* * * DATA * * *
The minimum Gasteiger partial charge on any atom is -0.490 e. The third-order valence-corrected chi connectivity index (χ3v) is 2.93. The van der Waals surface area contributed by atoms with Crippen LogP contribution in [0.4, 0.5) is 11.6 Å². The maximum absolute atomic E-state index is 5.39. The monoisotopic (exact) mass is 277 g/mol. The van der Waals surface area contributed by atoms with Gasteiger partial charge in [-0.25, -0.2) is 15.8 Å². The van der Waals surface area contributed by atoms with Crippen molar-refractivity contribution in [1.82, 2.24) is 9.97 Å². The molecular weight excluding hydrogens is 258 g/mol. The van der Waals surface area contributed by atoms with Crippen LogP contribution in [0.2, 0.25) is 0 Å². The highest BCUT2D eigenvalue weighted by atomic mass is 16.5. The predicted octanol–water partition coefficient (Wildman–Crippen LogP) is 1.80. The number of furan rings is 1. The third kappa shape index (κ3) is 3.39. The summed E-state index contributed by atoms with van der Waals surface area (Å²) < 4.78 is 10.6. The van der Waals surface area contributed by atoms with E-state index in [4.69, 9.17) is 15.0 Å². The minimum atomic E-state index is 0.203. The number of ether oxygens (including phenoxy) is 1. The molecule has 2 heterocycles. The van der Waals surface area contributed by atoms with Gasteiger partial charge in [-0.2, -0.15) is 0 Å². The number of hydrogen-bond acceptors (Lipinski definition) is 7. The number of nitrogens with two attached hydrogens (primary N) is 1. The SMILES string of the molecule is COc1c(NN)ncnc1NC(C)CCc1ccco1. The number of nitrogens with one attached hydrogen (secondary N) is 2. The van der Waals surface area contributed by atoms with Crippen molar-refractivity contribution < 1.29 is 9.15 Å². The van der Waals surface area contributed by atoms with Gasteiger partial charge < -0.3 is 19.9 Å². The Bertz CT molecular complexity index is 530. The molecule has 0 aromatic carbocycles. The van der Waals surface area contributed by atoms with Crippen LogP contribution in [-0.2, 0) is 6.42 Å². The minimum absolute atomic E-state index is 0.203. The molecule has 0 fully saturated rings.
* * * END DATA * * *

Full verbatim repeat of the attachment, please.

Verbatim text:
The minimum Gasteiger partial charge on any atom is -0.490 e. The third-order valence-corrected chi connectivity index (χ3v) is 2.93. The van der Waals surface area contributed by atoms with Crippen LogP contribution in [0.4, 0.5) is 11.6 Å². The maximum absolute atomic E-state index is 5.39. The monoisotopic (exact) mass is 277 g/mol. The van der Waals surface area contributed by atoms with Gasteiger partial charge in [-0.25, -0.2) is 15.8 Å². The van der Waals surface area contributed by atoms with Crippen molar-refractivity contribution in [1.82, 2.24) is 9.97 Å². The molecular weight excluding hydrogens is 258 g/mol. The van der Waals surface area contributed by atoms with Crippen LogP contribution in [0.2, 0.25) is 0 Å². The highest BCUT2D eigenvalue weighted by atomic mass is 16.5. The predicted octanol–water partition coefficient (Wildman–Crippen LogP) is 1.80. The number of furan rings is 1. The third kappa shape index (κ3) is 3.39. The summed E-state index contributed by atoms with van der Waals surface area (Å²) < 4.78 is 10.6. The van der Waals surface area contributed by atoms with E-state index in [4.69, 9.17) is 15.0 Å². The minimum atomic E-state index is 0.203. The number of ether oxygens (including phenoxy) is 1. The molecule has 2 heterocycles. The van der Waals surface area contributed by atoms with Gasteiger partial charge in [-0.2, -0.15) is 0 Å². The number of hydrogen-bond acceptors (Lipinski definition) is 7. The number of nitrogens with two attached hydrogens (primary N) is 1. The SMILES string of the molecule is COc1c(NN)ncnc1NC(C)CCc1ccco1. The number of nitrogens with one attached hydrogen (secondary N) is 2. The van der Waals surface area contributed by atoms with Crippen molar-refractivity contribution < 1.29 is 9.15 Å². The van der Waals surface area contributed by atoms with Gasteiger partial charge < -0.3 is 19.9 Å². The Bertz CT molecular complexity index is 530. The molecule has 0 aromatic carbocycles. The van der Waals surface area contributed by atoms with Crippen LogP contribution in [-0.2, 0) is 6.42 Å². The minimum absolute atomic E-state index is 0.203. The molecule has 0 fully saturated rings.